Panoramic Easter Egg
I was sitting in the break room one day talking with some of the ladies in the office about our upcoming Easter blog posts. Since our ages vary and our backgrounds are so diverse, it was interesting to see how different our Easter traditions are. I decided to break away from our “normal” blog post and share with you some of these Easter ideas to hopefully inspire you to create some new Easter traditions of your own. If you have an Easter tradition or story that you would like to share, please post them in the comments below. I’d love to hear them!

We’d “blow out” eggs (hole in each end to get the white and yolk out) all Lent and dye them on Good Friday (we usually had 4 dozen or so by then). We’d decorate the trees outside, the car antenna (worked really well until Kate tried that with the Ford Focus – the antenna slants back and she launched egg shells at frequent intervals as she drove to a friend’s house in Kentucky).

We also made egg shell flowers (tulips) out of the shells (pipe cleaner and watercolor paint). Here’s an article from 1943 that talks about eggshell tulips. I like the idea of just cracking off the end instead of breaking the egg on its midriff – (Who knew eggs had midriffs?!). Most people get squeamish about blowing out eggs, though any sharp point can be used to make the hole. I often use a salad fork or one of those corn cob thingies. Just remember – don’t squeeze the egg side to side hard enough to crush it. Any recipe that uses whole eggs (like an omelet) is a good candidate for a shell donor. And if you break it, it’s no big deal. Rinse the eggs before painting or dyeing. Coil the pipe cleaner a bit at the end – it makes it easier to glue.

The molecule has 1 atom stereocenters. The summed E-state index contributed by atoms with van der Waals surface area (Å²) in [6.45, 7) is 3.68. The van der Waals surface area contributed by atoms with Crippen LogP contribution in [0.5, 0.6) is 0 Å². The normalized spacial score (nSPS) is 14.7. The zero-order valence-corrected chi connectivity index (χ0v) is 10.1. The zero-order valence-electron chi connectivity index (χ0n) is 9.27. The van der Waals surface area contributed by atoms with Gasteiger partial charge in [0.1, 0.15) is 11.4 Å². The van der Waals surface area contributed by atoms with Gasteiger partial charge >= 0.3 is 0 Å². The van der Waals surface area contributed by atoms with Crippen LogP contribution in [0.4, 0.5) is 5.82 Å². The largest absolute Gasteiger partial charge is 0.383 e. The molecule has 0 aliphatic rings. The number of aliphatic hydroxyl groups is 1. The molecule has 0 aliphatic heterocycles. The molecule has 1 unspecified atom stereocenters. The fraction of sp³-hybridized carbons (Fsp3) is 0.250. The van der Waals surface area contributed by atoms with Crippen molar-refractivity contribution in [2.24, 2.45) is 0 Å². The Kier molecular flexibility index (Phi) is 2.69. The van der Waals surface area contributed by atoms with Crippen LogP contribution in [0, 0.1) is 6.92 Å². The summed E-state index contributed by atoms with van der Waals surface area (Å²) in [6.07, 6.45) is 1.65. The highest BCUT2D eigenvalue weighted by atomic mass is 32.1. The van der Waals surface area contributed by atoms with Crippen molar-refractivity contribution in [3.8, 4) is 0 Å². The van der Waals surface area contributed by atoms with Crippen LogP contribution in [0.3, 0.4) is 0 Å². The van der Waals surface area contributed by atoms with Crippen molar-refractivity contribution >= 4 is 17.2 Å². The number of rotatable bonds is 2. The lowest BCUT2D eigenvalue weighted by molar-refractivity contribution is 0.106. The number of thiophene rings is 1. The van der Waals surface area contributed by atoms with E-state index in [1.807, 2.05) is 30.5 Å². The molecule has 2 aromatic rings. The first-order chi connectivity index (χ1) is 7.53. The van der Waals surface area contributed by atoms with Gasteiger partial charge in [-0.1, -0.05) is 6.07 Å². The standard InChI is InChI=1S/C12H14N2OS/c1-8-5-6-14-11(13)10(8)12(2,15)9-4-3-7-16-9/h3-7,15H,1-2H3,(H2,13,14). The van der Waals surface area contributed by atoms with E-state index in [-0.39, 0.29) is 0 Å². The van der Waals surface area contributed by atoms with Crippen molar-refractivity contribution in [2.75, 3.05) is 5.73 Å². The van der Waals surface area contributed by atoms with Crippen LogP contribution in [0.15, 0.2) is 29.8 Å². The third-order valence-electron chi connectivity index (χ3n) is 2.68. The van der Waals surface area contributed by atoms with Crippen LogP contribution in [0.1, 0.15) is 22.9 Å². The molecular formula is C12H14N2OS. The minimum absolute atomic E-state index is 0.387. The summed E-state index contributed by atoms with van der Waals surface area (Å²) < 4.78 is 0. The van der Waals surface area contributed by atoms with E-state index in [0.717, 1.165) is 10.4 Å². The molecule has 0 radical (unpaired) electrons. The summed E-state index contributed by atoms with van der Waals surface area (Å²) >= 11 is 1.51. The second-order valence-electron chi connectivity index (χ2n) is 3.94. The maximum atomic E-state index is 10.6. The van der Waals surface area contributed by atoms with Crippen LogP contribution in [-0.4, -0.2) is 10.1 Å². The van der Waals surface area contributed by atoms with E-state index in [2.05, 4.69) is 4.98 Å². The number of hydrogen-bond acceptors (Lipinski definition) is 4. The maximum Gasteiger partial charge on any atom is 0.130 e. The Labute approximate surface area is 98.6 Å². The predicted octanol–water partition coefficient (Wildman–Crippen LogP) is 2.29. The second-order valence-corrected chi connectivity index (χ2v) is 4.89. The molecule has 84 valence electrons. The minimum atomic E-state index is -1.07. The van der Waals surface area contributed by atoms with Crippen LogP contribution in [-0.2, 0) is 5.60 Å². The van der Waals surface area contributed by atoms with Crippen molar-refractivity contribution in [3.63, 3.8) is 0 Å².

I also make the sugar “panoramic eggs” about every 5 years or so to give away – I made them here for all the kids 2 years ago (see picture above).

The best year was the year I hid Kate’s basket in the coat closet. She never hung up her coat, so it was literally the last place she looked (and she needed a hint). The Easter bunny brought me my first roller skates and I found out how hard it was to stand up on them (the old kind, with the key).
Mary Jo


To me, Easter is a breath of spring…even if we’re sometimes “blessed” with more snow than we get at Christmas. The day begins with a hunt for hidden Easter baskets (“you’re getting warmer!”) followed by a joyous church service. Then it’s back home for a yummy brunch complete with colorful hard-boiled Easter eggs that we “knock” together. The egg that doesn’t crack is declared the Easter egg champion. After breakfast, the kids are allowed to dive into their Easter basket treats. One of our family’s traditional candy favorites is the “Easter Nest” (see recipe below).

Here’s how the family story goes. Back during World War II, a shortage of sugar made it difficult to find prepared candy. Fortunately my mother saw this recipe in a magazine, and we’ve been enjoying these cute & scrumptious treats ever since. And it doesn’t hurt that they’re super easy to make!

Chocolate Easter Nests:
Chocolate Easter Egg Nests
Ingredients

  • 12 oz. pkg. of chocolate chips
  • 3-1/2 cups of Grape-Nuts Flakes cereal
  • Jellybeans

Directions
Prepare a cookie sheet by covering it with wax paper. Melt the chocolate chips in a pan over low heat, stirring until smooth. Remove pan from heat and stir in the Grape Nuts Flakes, making sure the cereal is evenly coated. Spoon out 12 portions onto the wax paper and use the spoon to shape nests (circles). Then place 4 or 5 jellybeans in the center. Place the Easter Nests in the refrigerator to harden.
Debbie


Every Easter, our family has an Egg Fight after dinner with hardboiled eggs that have been decorated. Each person gets a partner and we line up. Everyone has one egg in their hand and we hit the eggs together. If yours cracks you are out. The last 2 eggs without a crack fight for the championship.
-Kelsey

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